Cardiovascular disease (CVD) is the leading cause of death in the United States; and there is ~2-fold greater risk for CVD events for people living with HIV (PLWH).1,2 The mechanisms underlying increased CVD prevalence in PLWH are not fully understood, but likely involve heightened activation of monocytes and macrophages. Monocytes retained within atherosclerotic plaques are exposed to signals that drive their differentiation into macrophages;3,4 these cells display phenotypes that are more complex than M1/M2 classification5-7. We hypothesize that monocytes will be exposed to disparate inflammatory signals during differentiation in PLWH; as a result, macrophages will be functionally and phenotypically different and exacerbate CVD in this population. Immune activation persists despite viral suppression by antiretroviral therapy (ART)8,9 and several monocyte-related inflammatory markers (including sCD14, IL-6,TNFR1) predict mortality,10-15 including deaths related to CVD12,15 in PLWH. Multiple factors10,16-18 contribute to immune activation in ART-treated PLWH, including pro-inflammatory lipids.19-22 Our data suggest that alterations in the lipidome may influence the differentiation of macrophages. Antiretroviral therapy may alter lipid profiles by reducing oxidative phosphorylation (OxPHOS) and fatty acid oxidation (FAO) as a consequence of ART-induced mitochondrial dysfunction23-25. Traditional lipid panels are insufficient to assess CVD risk in PLWH26; lipidomics analyses have revealed associations of lipid classes, species, and fatty acid (FA) composition with several diseases, including CVD7,27-36. Some saturated fatty acids (SaFAs) can directly activate monocytes and macrophages37-39 and some polyunsaturated FAs (PUFAs) can inhibit activation of these cells40,41. Our studies have identified differences in the lipidomes of HIV- and HIV+ populations, even when traditional lipid panels in these groups were similar22. Biomarkers associated with CVD risk (IL-6, sCD14, TNFR1),10-15 were directly related to SaFA composition, and inversely to PUFA composition in both HIV- individuals and PLWH. Our work has also identified an expansion of pro-coagulant, vascular homing monocytes in PLWH42-44 and linked monocyte activation to altered lipid profiles19,20,45-47 We hypothesize that there are unique drivers of myeloid cell activation in PLWH that alter monocyte derived macrophage (MDM) profiles and may exacerbate CVD.Aim 1: To identify unique and common phenotypic, transcriptomic, and functional MDM profiles associated with the presence or absence of ASCVD in PLWH and HIV- individuals. Hypothesis: MDMs from PLWH will have a more pro-atherosclerotic profile (altered lipid processing, increased innate immune signaling, and matrix metalloproteinase production) compared to MDMs from HIV- individuals, in both people with and without ASCVD based on coronary artery calcification (CAC score of 0=ASCVD-; CAC>100=ASCVD+). CAC score is directly related to CVD risk48 and identifies atherosclerosis. 1A: To compare MDM phenotypic, functional, and transcriptomic profiles across our 4 groups.1B: To sort and differentiate monocyte subsets (based on CD14 and CD16 expression)43,49,50 into MDMs in order to determine whether subset origin determines differential functional and phenotypic outcome.1C: To sort macrophages from atherosclerotic plaques (carotid endarterectomies) and compare the transcriptional profiles of these cells to the profiles identified in MDMs from our 4 participant groups. Aim 2: To identify drivers of MDM activation in PLWH and HIV- persons wi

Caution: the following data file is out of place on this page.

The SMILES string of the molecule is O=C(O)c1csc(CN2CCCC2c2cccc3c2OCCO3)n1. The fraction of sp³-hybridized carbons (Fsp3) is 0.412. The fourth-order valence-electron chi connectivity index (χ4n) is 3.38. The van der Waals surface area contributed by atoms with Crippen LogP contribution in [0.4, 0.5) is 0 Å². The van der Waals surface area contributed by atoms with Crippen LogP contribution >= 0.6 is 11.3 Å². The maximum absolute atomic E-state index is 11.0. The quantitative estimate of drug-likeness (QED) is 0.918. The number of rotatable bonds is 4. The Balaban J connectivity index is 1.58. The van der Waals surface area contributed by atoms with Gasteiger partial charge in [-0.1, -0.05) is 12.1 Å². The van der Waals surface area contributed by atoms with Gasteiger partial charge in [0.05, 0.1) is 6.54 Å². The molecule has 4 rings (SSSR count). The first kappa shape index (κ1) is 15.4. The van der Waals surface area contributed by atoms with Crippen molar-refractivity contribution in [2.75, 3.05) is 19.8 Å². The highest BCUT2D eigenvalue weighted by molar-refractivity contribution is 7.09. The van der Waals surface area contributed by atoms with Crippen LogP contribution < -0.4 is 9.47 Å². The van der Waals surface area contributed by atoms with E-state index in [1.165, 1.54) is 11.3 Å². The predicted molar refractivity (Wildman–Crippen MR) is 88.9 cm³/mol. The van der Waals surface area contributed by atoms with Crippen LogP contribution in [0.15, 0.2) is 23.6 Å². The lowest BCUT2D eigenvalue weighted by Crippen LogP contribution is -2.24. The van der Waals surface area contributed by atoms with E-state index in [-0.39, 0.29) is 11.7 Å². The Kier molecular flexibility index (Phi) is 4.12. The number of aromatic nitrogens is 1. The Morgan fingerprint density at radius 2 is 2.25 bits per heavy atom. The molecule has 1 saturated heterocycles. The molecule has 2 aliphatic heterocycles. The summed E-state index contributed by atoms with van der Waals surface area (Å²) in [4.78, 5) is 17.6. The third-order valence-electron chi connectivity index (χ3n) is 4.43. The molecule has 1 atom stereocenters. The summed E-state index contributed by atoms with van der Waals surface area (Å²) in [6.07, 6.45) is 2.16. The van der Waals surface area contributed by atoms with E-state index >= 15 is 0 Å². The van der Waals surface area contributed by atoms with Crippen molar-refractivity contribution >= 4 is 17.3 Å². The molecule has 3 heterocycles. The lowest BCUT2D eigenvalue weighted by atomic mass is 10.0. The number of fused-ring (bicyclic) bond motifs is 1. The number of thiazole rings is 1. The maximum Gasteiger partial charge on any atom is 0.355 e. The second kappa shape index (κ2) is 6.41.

|Effective start/end date||9/15/21 → 8/31/25|
- Ohio State University (GR125077|SPC-1000006221 Amnd 2 // 1R01HL158592-01)
- National Heart, Lung, and Blood Institute (GR125077|SPC-1000006221 Amnd 2 // 1R01HL158592-01)
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